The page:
Below is a video clip of the most dramatic part of the board’s debate over class size, as Steve Zimmer, the new vice-president, also a former school teacher, explains the hypocrisy of those who opposed this resolution by showing how many LA charters boast about their smaller classes.  (Deasy is proud of the fact that LA is now the largest charter authorizer in the United States.)
Here is a description/explanation from a LA insider, originally posted on Diane Ravitch’s blog:
With mounting irritation, Zimmer starts shouting—quoting and throwing the paper printouts from the charters websites wildly over his shoulder (where the charters’ websites’ main page touts and specifically cites their exact student-to-teacher ratios.)

This was breathtaking. You can’t see this because of the camera angle, but Board Member Galatzan was visibly angry at this point. A little subtext here.

Both Galatzan and Monica Garcia have strongly backed the private charters in general—and the ones mentioned by Zimmer in particular, while at the same time, lambasting teachers in the traditional public schools and those teachers’ union, UTLA for doing a lousy job, and “obstructing reform” and being “defenders of a failed status quo,” and on and on… (In the process, Galatzan and Garcia are parroting the talking points of the “reform” organizations who pumped millions into their campaigns… but that’s another story).

In 2009, Galatzan and Garcia also voted to raise class size in the traditional public schools—and saying nothing about the ratios at their beloved charter schools. While the state budget was a contributing factor to the vote, Galatzan and Garcia also cited in part the following reasons for raising the class size in the traditional public schools:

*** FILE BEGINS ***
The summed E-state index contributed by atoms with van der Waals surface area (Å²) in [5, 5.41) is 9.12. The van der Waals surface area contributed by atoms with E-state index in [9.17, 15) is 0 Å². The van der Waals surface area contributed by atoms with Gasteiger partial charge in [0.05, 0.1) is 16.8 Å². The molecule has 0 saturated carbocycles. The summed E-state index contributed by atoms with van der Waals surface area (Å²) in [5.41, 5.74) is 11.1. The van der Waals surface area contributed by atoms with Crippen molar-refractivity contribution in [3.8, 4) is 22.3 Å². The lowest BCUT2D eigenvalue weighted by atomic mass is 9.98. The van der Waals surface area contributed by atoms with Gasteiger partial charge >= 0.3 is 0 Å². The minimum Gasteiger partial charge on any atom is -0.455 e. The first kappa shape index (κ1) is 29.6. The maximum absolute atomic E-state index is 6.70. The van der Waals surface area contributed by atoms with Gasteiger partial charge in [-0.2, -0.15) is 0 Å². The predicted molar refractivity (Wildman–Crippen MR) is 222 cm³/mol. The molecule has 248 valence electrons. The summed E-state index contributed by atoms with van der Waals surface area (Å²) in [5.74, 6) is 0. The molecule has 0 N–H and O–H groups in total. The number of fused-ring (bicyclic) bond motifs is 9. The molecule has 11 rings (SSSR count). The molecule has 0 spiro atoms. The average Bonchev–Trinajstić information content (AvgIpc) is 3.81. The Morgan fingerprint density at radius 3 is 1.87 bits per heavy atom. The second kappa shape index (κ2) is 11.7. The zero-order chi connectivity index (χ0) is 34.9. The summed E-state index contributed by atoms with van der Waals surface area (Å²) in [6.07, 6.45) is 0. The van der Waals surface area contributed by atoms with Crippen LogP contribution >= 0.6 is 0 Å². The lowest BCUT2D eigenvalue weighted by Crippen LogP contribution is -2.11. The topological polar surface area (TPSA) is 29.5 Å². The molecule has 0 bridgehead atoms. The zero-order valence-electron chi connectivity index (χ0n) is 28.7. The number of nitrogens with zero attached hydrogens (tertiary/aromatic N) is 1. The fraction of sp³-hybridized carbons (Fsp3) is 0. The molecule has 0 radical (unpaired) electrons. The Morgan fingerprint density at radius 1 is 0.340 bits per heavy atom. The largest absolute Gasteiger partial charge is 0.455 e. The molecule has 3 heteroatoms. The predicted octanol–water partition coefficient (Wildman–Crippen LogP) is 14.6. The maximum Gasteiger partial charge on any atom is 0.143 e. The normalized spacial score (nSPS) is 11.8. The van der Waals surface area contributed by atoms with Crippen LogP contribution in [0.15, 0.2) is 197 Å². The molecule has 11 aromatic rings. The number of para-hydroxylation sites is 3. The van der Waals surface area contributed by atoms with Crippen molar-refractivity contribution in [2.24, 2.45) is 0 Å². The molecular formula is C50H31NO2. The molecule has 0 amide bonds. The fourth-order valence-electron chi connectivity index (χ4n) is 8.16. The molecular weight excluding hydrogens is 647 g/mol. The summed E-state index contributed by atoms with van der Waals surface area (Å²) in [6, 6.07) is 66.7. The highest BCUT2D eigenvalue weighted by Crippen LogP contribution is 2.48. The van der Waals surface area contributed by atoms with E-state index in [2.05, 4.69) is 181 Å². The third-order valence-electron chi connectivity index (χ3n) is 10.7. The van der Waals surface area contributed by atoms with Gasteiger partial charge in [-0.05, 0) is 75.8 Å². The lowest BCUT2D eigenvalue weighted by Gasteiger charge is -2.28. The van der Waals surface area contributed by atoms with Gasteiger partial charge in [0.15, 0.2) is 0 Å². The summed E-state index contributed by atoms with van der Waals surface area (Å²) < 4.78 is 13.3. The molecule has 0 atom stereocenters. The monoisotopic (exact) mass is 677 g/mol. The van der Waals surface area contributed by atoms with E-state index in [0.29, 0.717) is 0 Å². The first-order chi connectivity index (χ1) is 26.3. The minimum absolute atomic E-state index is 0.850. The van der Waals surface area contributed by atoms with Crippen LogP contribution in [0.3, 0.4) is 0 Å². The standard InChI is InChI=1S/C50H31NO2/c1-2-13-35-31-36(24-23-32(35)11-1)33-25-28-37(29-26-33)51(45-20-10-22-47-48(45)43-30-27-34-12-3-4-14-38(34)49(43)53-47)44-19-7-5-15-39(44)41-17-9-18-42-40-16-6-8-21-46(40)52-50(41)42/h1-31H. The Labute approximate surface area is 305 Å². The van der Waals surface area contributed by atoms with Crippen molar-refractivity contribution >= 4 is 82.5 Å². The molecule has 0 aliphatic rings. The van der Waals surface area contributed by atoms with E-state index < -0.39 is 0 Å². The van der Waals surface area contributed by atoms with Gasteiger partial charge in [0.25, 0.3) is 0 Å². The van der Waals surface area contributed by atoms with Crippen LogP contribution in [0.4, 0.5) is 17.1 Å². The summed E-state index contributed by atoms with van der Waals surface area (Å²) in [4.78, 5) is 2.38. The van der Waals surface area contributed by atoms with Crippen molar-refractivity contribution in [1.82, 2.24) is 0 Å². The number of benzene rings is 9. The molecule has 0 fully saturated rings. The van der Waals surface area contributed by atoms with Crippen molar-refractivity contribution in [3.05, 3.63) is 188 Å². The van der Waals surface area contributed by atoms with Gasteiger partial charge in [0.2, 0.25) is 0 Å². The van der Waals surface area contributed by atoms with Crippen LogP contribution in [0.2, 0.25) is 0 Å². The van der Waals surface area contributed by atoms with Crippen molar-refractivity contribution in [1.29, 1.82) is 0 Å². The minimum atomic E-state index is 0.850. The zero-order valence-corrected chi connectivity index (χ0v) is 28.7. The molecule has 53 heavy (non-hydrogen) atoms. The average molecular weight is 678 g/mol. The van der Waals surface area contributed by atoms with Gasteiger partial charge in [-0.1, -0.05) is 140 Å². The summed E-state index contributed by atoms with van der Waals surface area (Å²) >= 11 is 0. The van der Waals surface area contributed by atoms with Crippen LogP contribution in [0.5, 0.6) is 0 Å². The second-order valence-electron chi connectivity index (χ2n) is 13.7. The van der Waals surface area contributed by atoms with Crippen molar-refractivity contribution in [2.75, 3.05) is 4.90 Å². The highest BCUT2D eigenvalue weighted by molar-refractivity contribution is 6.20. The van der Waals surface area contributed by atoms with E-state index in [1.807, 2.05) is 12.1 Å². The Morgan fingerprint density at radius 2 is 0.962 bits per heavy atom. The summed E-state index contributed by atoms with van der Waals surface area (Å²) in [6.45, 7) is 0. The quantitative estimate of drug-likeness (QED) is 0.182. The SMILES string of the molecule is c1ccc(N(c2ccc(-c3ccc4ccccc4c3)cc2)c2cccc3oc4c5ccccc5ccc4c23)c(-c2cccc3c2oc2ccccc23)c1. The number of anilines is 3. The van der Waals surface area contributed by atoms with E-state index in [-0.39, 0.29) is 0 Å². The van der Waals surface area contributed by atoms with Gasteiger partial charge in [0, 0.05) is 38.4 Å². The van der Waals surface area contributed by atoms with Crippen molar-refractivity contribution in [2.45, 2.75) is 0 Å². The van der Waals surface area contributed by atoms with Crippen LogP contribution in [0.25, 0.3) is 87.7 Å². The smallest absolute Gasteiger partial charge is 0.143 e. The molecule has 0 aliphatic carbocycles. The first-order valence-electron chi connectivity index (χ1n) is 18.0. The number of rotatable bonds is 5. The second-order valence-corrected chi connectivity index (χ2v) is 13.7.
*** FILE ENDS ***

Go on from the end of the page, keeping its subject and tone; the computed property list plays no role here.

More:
1) “Lowering class size is just about teachers unions wanting more members and more dues, and more power… with no proof that it helps kids.”

2) “Lowering class size is about advancing adult interests at the expense of children’s interests.”

3) “Lowering class size is just so teachers, who have it easy enough already, will have it even easier, with less work required from less students.”

Zimmer makes brief reference to these objection ”to those who think that (lowering) class size is solely about jobs.. ”

For Galatzan and Garcia, they take a seemingly contradictory (hypocritical?) stance on this, as again, they bend over backwards supporting and praising the charter schools whose success is in part due to their low class size—the low class size the charters tout on their websites.

Anyway, back to the video.

Galatzan starts picking up the papers that Zimmer flings indiscriminately over his head and slapping them down angrily on the counter, and says to him, “Are you gonna clean this up?”

Not flinching a bit, Zimmer continues his laser-like focus, not even looking sideways at Galatzan as he snaps, “I’ll clean it up!” as if to say, “Don’t butt in… I’m on a roll here.”